Small parties can still be stylish

Wednesday, December 29, 2010
This product image courtesy of Pier 1 shows festive striped stemware. Whether because of cost, space or overall effort, many people prefer hosting a smaller New Year's Eve get-together rather than a grand affair. Still, they want to send off the old year in memorable style. (AP Photo/Pier 1) NO SALES

Maybe it's because of cost, space or just overall effort, but many people prefer hosting a smaller New Year's Eve get-together rather than a grand affair. Still, they want to send off the old year in memorable style.

E-vites are a free, convenient way to get the word out. Web invitation sites let you track RSVPs, and provide a map with directions for your guests.

A traditional paper invite, however, is a nice touch. Make sure you're clear about details, including what will be served -- is it dinner or just appetizers? Dress up or just show up?

Matching your invitation to your party's style scheme -- elegant, freewheeling or nostalgic cozy -- will set the tone. The invitation's a talisman that helps guests prepare for the evening.

Style at Home magazine's editor Christine O'Hanlon suggests picking a color scheme for the party and sticking to it.

Ikea's blue and white star dish and paper goods collection would suit a dressy or casual affair. Ballard Designs has some fun safari-print serveware. Pier 1's colorful, striped glassware and candlesticks have a festive vibe.

Candice Olson, who is working on a new HGTV behind-the-design series, "Candice Tells All," shares some easy, creative party ideas:

* Switch it up: Turn the Christmas tree into a "New Year's Eve Tree" by replacing ornaments with party favors -- hats, streamers and colorful beads.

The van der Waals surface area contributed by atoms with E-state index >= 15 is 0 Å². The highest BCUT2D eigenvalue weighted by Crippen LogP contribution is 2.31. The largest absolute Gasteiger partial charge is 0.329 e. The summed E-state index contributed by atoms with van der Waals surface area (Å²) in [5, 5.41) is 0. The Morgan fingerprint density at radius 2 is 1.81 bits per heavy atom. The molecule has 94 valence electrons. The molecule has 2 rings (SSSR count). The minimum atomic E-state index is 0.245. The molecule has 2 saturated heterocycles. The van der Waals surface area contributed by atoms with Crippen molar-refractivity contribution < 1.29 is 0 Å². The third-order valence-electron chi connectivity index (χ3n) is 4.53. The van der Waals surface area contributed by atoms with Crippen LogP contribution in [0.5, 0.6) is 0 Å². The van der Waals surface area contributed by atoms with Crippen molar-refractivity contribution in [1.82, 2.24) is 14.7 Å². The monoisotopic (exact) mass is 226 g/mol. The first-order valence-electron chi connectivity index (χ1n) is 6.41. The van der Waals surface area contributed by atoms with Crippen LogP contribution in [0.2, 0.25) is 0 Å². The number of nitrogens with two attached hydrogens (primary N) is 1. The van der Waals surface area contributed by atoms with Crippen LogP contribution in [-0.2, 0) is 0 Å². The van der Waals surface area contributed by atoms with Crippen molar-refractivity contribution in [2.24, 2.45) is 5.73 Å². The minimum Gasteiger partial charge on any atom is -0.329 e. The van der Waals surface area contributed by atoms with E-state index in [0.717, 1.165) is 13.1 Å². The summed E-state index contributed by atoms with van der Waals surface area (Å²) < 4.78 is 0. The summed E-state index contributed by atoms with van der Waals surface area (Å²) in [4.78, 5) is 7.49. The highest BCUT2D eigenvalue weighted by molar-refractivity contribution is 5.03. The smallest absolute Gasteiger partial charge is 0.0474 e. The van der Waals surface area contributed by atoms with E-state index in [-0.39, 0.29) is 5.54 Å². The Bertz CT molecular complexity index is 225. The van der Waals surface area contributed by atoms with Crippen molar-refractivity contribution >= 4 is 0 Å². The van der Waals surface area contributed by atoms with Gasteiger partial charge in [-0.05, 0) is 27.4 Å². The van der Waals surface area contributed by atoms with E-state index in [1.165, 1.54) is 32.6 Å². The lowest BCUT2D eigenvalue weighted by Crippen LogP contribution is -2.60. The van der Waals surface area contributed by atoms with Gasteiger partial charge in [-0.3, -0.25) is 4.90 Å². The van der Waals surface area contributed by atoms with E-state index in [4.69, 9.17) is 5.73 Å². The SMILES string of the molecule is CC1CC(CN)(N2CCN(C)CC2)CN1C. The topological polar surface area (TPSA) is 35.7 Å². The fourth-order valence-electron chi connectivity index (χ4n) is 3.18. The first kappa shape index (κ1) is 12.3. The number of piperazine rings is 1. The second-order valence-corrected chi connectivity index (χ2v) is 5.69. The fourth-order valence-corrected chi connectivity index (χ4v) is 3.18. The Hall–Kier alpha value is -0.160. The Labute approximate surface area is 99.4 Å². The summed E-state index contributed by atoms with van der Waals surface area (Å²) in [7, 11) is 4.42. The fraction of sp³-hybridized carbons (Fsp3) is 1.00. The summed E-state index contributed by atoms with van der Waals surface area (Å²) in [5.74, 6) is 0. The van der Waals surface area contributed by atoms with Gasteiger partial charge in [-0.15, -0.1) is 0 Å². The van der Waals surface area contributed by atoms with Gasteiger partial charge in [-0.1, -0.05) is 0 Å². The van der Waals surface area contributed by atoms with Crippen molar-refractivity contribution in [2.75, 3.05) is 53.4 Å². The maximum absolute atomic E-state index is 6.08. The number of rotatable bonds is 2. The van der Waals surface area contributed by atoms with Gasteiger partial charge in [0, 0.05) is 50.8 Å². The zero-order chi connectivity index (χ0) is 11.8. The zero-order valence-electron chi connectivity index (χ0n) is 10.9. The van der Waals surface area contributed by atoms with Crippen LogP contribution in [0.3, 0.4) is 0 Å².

* Time to party: "Utilize a countdown theme, and play with numbers as decorating ideas," Olson said. "Apply stick-on numbers to glasses (it's a good way to know whose glass is whose), serve number-cut cookies and put adhesive numbers on pillar candles. Use an inexpensive roll of white art paper, cut to fit the length of your table. Stencil or paint oversize numbers down the center for an eye-catching table display." She suggests setting out a group of vintage alarm clocks on a small table, all set to ring at midnight.

* Keep things rolling: Small gatherings are more susceptible to lulls, so have fun things to do. A great icebreaking idea, Olson said, is to create your own low-tech photo booth with a digital camera and nearby printer, or instant cam. Set out a selection of fun props and accessories. Snap two of everything, so guests have a souvenir and you can create a post-party album.

O'Hanlon suggests icebreakers like trivia, word and board games. Add a little social competitiveness by offering a small prize -- perhaps a DVD, or a gourmet gift card.

Use a side table, console or desk as a bar cart, unless you already have one. Keep libations simple, with a signature cocktail and a couple of drink pitchers, including alcohol-free.

Set up food buffet-style, with appetizer-size nibblers. A round table or two offers a great spot for noshers to gather if you prefer sitting to standing around.

To finish the evening, set out bowls of colorful candies, mints, cookies and mini desserts, along with little take out containers. Guests can bring home a bit more party flavor to enjoy before the resolutions kick in Jan. 1.

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